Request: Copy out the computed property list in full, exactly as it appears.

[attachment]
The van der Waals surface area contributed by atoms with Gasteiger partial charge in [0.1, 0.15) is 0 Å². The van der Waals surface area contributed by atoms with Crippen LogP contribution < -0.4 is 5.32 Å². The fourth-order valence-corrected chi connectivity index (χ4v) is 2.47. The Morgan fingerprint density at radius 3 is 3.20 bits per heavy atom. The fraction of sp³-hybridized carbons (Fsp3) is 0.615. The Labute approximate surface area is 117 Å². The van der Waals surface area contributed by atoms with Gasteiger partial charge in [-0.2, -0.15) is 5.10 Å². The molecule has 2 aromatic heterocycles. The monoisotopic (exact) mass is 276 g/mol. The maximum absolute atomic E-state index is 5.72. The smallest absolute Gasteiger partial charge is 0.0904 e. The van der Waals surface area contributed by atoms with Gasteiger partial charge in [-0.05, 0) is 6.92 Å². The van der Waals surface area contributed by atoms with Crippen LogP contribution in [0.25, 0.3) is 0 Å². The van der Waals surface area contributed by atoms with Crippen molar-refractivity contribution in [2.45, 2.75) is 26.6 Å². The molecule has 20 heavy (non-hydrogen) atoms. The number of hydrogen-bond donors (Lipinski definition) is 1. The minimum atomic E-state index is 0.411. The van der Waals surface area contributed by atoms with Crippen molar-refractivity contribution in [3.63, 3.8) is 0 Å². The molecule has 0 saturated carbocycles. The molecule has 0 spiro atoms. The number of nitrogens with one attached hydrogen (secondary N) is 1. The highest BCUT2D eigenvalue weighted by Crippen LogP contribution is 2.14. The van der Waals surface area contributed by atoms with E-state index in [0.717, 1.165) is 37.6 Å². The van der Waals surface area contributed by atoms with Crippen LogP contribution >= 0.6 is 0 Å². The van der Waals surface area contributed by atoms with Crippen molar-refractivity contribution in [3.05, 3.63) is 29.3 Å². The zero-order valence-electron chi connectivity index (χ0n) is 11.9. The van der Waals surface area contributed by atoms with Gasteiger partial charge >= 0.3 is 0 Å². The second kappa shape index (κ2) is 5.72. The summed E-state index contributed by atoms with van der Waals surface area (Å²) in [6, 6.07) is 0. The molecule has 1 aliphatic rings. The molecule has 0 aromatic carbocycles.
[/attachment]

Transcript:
The van der Waals surface area contributed by atoms with Gasteiger partial charge in [0.1, 0.15) is 0 Å². The van der Waals surface area contributed by atoms with Crippen LogP contribution < -0.4 is 5.32 Å². The fourth-order valence-corrected chi connectivity index (χ4v) is 2.47. The Morgan fingerprint density at radius 3 is 3.20 bits per heavy atom. The fraction of sp³-hybridized carbons (Fsp3) is 0.615. The Labute approximate surface area is 117 Å². The van der Waals surface area contributed by atoms with Gasteiger partial charge in [-0.2, -0.15) is 5.10 Å². The molecule has 2 aromatic heterocycles. The monoisotopic (exact) mass is 276 g/mol. The maximum absolute atomic E-state index is 5.72. The smallest absolute Gasteiger partial charge is 0.0904 e. The van der Waals surface area contributed by atoms with Gasteiger partial charge in [-0.05, 0) is 6.92 Å². The van der Waals surface area contributed by atoms with Crippen LogP contribution in [0.25, 0.3) is 0 Å². The van der Waals surface area contributed by atoms with Crippen molar-refractivity contribution in [2.45, 2.75) is 26.6 Å². The molecule has 20 heavy (non-hydrogen) atoms. The number of hydrogen-bond donors (Lipinski definition) is 1. The minimum atomic E-state index is 0.411. The van der Waals surface area contributed by atoms with Crippen molar-refractivity contribution in [3.63, 3.8) is 0 Å². The molecule has 0 saturated carbocycles. The molecule has 0 spiro atoms. The number of nitrogens with one attached hydrogen (secondary N) is 1. The highest BCUT2D eigenvalue weighted by Crippen LogP contribution is 2.14. The van der Waals surface area contributed by atoms with E-state index in [0.717, 1.165) is 37.6 Å². The van der Waals surface area contributed by atoms with Crippen LogP contribution >= 0.6 is 0 Å². The van der Waals surface area contributed by atoms with Crippen molar-refractivity contribution in [3.05, 3.63) is 29.3 Å². The zero-order valence-electron chi connectivity index (χ0n) is 11.9. The van der Waals surface area contributed by atoms with Gasteiger partial charge >= 0.3 is 0 Å². The second kappa shape index (κ2) is 5.72. The summed E-state index contributed by atoms with van der Waals surface area (Å²) in [6, 6.07) is 0. The molecule has 1 aliphatic rings. The molecule has 0 aromatic carbocycles.